University of Louisville drops apartment plan for Shelby Campus
LOUISVILLE, Ky. (WDRB) – The University of Louisville Foundation has dropped a plan to squeeze 214 apartments onto a narrow slice of land off Whipps Mill Road on its Shelby Campus.
The foundation is still pursuing other zoning changes to fill in the rest of U of L’s Shelby Campus at Hurstbourne Parkway and Shelbyville Road with a hotel, office building, retail and restaurants.
But, after meeting with neighbors in subdivisions like Bellemeade in June, the foundation decided not to move forward with the proposed apartment complex.
A preliminary plan filed in May showed 214 units split among 10 apartment buildings, plus a clubhouse and surface parking.
The 18-acre, triangular site between Whipps Mill Road and Old Whipps Mill Road includes the Middle Fork of Beargrass Creek and already has significant drainage issues, said U of L’s zoning attorney Glenn Price said.
“I don’t think they can build an apartment development there without getting into the watershed of that creek,” he said.
Donna Hunt, a retiree who lives in Bellemeade, said the heavy rains and flooding that occurred in late June and early July underscored the drainage issues in the area.
“The only thing we can figure is that Mother Nature played in our favor… The flooding happened at just the right time,” said Hunt, adding that she wrote U of L President James Ramsey on Facebook to share her concerns about the apartments.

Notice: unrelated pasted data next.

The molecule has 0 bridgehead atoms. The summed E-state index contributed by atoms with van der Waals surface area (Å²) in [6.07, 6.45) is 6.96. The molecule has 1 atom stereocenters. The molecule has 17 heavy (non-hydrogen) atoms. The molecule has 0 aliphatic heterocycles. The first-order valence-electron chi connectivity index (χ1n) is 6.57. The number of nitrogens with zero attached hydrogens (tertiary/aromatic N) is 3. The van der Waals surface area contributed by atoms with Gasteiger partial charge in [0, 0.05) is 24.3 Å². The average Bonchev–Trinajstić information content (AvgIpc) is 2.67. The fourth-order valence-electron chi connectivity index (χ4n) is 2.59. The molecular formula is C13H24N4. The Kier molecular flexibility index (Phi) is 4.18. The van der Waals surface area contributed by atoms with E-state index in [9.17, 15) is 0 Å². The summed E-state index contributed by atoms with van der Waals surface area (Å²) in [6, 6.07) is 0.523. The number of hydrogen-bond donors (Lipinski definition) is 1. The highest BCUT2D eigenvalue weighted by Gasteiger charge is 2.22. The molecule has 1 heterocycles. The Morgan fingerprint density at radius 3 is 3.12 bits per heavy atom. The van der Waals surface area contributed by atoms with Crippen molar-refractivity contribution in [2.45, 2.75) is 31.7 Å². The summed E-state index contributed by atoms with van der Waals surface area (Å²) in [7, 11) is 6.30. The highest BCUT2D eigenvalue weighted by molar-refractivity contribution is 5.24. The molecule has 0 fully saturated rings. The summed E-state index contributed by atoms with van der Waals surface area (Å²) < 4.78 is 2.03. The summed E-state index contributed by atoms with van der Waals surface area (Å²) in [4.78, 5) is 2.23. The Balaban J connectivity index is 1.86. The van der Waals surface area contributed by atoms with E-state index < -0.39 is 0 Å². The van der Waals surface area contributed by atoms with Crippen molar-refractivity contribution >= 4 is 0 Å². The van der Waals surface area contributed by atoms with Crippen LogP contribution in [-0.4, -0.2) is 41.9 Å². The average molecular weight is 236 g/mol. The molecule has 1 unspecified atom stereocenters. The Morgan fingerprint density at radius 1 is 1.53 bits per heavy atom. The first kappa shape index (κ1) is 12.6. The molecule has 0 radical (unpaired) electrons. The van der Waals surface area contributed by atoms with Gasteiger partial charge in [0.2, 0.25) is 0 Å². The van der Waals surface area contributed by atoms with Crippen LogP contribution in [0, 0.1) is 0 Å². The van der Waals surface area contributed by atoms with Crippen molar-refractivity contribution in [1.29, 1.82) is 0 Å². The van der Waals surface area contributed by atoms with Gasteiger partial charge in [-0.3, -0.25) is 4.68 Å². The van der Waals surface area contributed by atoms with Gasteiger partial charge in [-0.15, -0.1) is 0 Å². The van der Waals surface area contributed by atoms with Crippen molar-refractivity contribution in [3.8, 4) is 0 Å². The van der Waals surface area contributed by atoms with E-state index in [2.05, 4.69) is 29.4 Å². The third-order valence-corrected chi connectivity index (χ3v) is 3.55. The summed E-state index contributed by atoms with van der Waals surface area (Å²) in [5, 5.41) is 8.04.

Price said the land off Whipps Mill Road will remain vacant with no development proposed for the foreseeable future.
Meanwhile, U of L’s other zoning requests will be taken up in coming months by the Louisville Metro Planning Commission and then by the Metro Council, which will make the final call.
On the south end of the campus near Shelbyville Road, the foundation proposes building a hotel and seven commercial out-lot buildings that could be restaurants or retail.
On the east side of Hurstbourne Parkway, plans call for a large office building and nine more free-standing retail-restaurant buildings.
“Aspirationally, they hope they would be nice, sit-down restaurants,” Price said. “Will they all be that? I don’t know.”
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